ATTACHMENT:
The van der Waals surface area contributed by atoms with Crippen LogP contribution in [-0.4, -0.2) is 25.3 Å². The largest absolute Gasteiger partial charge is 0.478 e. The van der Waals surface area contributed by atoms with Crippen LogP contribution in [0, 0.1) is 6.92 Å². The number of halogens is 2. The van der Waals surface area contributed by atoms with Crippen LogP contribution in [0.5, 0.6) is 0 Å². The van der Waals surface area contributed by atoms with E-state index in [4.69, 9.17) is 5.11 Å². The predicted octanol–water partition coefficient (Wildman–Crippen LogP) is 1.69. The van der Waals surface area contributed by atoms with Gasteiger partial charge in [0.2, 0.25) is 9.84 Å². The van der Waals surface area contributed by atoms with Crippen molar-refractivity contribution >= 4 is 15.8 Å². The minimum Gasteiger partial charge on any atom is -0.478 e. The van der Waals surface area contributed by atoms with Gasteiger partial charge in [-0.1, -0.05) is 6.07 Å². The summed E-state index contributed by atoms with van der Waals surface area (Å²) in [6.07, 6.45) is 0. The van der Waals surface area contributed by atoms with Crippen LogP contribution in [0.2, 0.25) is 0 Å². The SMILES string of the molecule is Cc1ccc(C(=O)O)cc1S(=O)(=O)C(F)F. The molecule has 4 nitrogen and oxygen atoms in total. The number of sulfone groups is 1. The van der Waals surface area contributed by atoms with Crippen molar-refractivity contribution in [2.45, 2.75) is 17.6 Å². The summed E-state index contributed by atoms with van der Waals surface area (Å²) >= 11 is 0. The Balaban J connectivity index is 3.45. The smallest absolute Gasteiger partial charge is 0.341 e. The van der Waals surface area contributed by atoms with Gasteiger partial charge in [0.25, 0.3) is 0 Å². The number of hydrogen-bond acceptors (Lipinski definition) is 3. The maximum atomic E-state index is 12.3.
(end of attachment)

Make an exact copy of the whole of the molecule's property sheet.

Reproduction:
The van der Waals surface area contributed by atoms with Crippen LogP contribution in [-0.4, -0.2) is 25.3 Å². The largest absolute Gasteiger partial charge is 0.478 e. The van der Waals surface area contributed by atoms with Crippen LogP contribution in [0, 0.1) is 6.92 Å². The number of halogens is 2. The van der Waals surface area contributed by atoms with Crippen LogP contribution in [0.5, 0.6) is 0 Å². The van der Waals surface area contributed by atoms with E-state index in [4.69, 9.17) is 5.11 Å². The predicted octanol–water partition coefficient (Wildman–Crippen LogP) is 1.69. The van der Waals surface area contributed by atoms with Gasteiger partial charge in [0.2, 0.25) is 9.84 Å². The van der Waals surface area contributed by atoms with Crippen molar-refractivity contribution >= 4 is 15.8 Å². The minimum Gasteiger partial charge on any atom is -0.478 e. The van der Waals surface area contributed by atoms with Gasteiger partial charge in [-0.1, -0.05) is 6.07 Å². The summed E-state index contributed by atoms with van der Waals surface area (Å²) in [6.07, 6.45) is 0. The van der Waals surface area contributed by atoms with Crippen LogP contribution in [0.2, 0.25) is 0 Å². The SMILES string of the molecule is Cc1ccc(C(=O)O)cc1S(=O)(=O)C(F)F. The molecule has 4 nitrogen and oxygen atoms in total. The number of sulfone groups is 1. The van der Waals surface area contributed by atoms with Crippen molar-refractivity contribution in [2.45, 2.75) is 17.6 Å². The summed E-state index contributed by atoms with van der Waals surface area (Å²) >= 11 is 0. The Balaban J connectivity index is 3.45. The smallest absolute Gasteiger partial charge is 0.341 e. The van der Waals surface area contributed by atoms with Gasteiger partial charge in [0.25, 0.3) is 0 Å². The number of hydrogen-bond acceptors (Lipinski definition) is 3. The maximum atomic E-state index is 12.3.